If the estate is going through the probate process, the court needs to appoint someone to act on behalf of the estate. This person is then responsible for gathering the assets and property of the estate and settling all debts and taxes of the decedent. The appointed representative can then deal with different institutions such as banks, tax institutions, life insurance companies, financial institutions, and the Department of Motor Vehicles. Many of these institutions, will refuse to speak to someone about the decedent’s funds without court issued “Letters.”
Different Types of “Letters”
There are several different types of Letters the court can issue. The following information will help you to understand the different terminology used in probate court when referring to the granting of Letters. Keep in mind that the term “Letters” is not an actual letter but rather a court document that gives authority to the personal representative.
“Letters” refers to:
- “Letters of Administration” when there is no will
- “Letters of Testamentary” when there is a will, or
- “Letters of Administration with Will Annexed” when there is a will, but the will failed to name an executor.
For this article, we will discuss how to get letters of administration in probate.
How to Get Letters of Administration in Probate
In order to get Letters of administration, someone must petition the court to be named as personal representative of the estate. The court will hold an initial probate hearing. If the Petition is in proper order and approved, the court will formally grant the personal representative authority to act on behalf of the estate. Once the Judge has signed the Order for Probate, the Court Clerk can issue formal Letters of administration. This is just the first step in the probate process.
Getting “Letters” May Require a Bond
To get Letters of administration in probate, the court requires the administrator to swear an administrator’s oath in writing. Before the court will issue Letters, the estate administrator may have to post a bond to protect the estate against mismanagement.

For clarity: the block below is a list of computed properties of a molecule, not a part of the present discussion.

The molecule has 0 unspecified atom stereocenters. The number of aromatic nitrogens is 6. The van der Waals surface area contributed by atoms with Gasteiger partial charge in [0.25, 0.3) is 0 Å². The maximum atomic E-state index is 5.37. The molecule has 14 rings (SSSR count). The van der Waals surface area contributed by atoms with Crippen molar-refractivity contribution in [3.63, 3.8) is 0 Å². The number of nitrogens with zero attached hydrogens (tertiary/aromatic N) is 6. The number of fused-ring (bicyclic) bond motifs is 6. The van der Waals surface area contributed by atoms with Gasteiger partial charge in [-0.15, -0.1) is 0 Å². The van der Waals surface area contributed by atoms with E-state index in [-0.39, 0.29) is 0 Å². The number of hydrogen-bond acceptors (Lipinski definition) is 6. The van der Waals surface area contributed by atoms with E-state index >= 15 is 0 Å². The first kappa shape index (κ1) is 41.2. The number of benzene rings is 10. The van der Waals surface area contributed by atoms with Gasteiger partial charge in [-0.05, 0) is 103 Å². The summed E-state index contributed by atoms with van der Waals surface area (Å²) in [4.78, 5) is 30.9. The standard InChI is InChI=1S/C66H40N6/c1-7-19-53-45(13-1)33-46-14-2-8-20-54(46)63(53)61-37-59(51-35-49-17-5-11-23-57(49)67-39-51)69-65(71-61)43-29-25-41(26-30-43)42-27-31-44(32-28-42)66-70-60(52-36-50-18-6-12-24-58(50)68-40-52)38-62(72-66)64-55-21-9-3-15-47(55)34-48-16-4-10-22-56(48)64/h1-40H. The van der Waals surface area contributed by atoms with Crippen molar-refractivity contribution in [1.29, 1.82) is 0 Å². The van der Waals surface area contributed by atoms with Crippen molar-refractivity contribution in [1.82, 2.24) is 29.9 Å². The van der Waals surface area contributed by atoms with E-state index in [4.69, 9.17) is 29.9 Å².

There are times when a bond is not required. For example, when there is a Will, the bond requirement has often been waived by the decedent. If the will does not provide for a waiver of a bond, the heirs can ask the court to waive the bond requirement. There are situations, however, when the court will require the personal representative to get a bond. This requirement is usually for personal representatives who live out-of-state. A bond for out-of-state personal representatives may be required even if the heirs have waived bond or the will waives bond.
Getting “Letters” Requires Filing Probate
Note that court only allows someone to get letters of administration in probate if the estate is settled through a full probate procedure. Many estates are settled through trust administration or through small estate procedures. In these situations, it will not be possible to get Letters of administration. Sometimes bank employees incorrectly tell people they need Letters. The banks do this because their employees are merely following a bank’s procedures manual. Keep in mind, bank employees are not lawyers and do not understand California probate law. If you have been told you need “Letters” but the estate is worth less than $166,250, do not assume this is true. You may need to educate the bank employee about California probate law. Often in smaller estates, it is not necessary to get letters of administration.
If you need to get letters of administration in probate, contact A People’s Choice. You don’t need to hire an attorney to get letters of administration in probate. Attorneys are very expensive and charge statutory fees that are based on the value of the estate. A People’s Choice can help you get letters of administration. More importantly, we can help you complete probate at a fraction of the cost an attorney will charge. Call us today at 800-747-2780 for immediate help.
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